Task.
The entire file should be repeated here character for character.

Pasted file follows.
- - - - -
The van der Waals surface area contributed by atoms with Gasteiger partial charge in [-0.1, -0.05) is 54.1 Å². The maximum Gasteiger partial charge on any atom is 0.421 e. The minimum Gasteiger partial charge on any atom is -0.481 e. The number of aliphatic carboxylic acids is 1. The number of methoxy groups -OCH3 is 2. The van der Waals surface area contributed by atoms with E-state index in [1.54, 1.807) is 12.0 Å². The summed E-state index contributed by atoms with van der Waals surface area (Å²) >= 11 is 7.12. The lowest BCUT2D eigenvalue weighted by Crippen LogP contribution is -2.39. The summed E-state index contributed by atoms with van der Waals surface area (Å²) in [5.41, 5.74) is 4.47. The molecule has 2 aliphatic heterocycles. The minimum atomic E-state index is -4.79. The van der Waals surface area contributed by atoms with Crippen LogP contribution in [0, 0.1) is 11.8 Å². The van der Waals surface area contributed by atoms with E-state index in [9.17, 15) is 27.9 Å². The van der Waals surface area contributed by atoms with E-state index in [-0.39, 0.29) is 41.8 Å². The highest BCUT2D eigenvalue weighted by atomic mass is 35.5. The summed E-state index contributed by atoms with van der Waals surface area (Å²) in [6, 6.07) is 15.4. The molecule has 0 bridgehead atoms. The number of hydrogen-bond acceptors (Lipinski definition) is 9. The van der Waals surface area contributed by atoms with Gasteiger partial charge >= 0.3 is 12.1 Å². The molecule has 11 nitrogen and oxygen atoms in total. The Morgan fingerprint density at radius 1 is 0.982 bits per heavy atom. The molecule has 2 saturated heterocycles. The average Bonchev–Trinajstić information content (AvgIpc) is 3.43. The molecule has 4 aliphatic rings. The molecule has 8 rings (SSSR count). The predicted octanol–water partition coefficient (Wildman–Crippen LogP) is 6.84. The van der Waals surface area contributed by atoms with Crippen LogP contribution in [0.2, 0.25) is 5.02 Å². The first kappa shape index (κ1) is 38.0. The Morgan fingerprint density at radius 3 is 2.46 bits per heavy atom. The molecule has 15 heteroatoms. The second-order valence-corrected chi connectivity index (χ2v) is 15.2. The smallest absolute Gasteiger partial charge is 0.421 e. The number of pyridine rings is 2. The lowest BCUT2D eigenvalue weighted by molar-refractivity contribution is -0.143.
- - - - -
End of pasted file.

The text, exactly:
The van der Waals surface area contributed by atoms with Gasteiger partial charge in [-0.1, -0.05) is 54.1 Å². The maximum Gasteiger partial charge on any atom is 0.421 e. The minimum Gasteiger partial charge on any atom is -0.481 e. The number of aliphatic carboxylic acids is 1. The number of methoxy groups -OCH3 is 2. The van der Waals surface area contributed by atoms with E-state index in [1.54, 1.807) is 12.0 Å². The summed E-state index contributed by atoms with van der Waals surface area (Å²) >= 11 is 7.12. The lowest BCUT2D eigenvalue weighted by Crippen LogP contribution is -2.39. The summed E-state index contributed by atoms with van der Waals surface area (Å²) in [5.41, 5.74) is 4.47. The molecule has 2 aliphatic heterocycles. The minimum atomic E-state index is -4.79. The van der Waals surface area contributed by atoms with Crippen LogP contribution in [0, 0.1) is 11.8 Å². The van der Waals surface area contributed by atoms with E-state index in [9.17, 15) is 27.9 Å². The van der Waals surface area contributed by atoms with E-state index in [-0.39, 0.29) is 41.8 Å². The highest BCUT2D eigenvalue weighted by atomic mass is 35.5. The summed E-state index contributed by atoms with van der Waals surface area (Å²) in [6, 6.07) is 15.4. The molecule has 0 bridgehead atoms. The number of hydrogen-bond acceptors (Lipinski definition) is 9. The van der Waals surface area contributed by atoms with Gasteiger partial charge >= 0.3 is 12.1 Å². The molecule has 11 nitrogen and oxygen atoms in total. The Morgan fingerprint density at radius 1 is 0.982 bits per heavy atom. The molecule has 2 saturated heterocycles. The average Bonchev–Trinajstić information content (AvgIpc) is 3.43. The molecule has 4 aliphatic rings. The molecule has 8 rings (SSSR count). The predicted octanol–water partition coefficient (Wildman–Crippen LogP) is 6.84. The van der Waals surface area contributed by atoms with Crippen LogP contribution in [0.2, 0.25) is 5.02 Å². The first kappa shape index (κ1) is 38.0. The Morgan fingerprint density at radius 3 is 2.46 bits per heavy atom. The molecule has 15 heteroatoms. The second-order valence-corrected chi connectivity index (χ2v) is 15.2. The smallest absolute Gasteiger partial charge is 0.421 e. The number of pyridine rings is 2. The lowest BCUT2D eigenvalue weighted by molar-refractivity contribution is -0.143.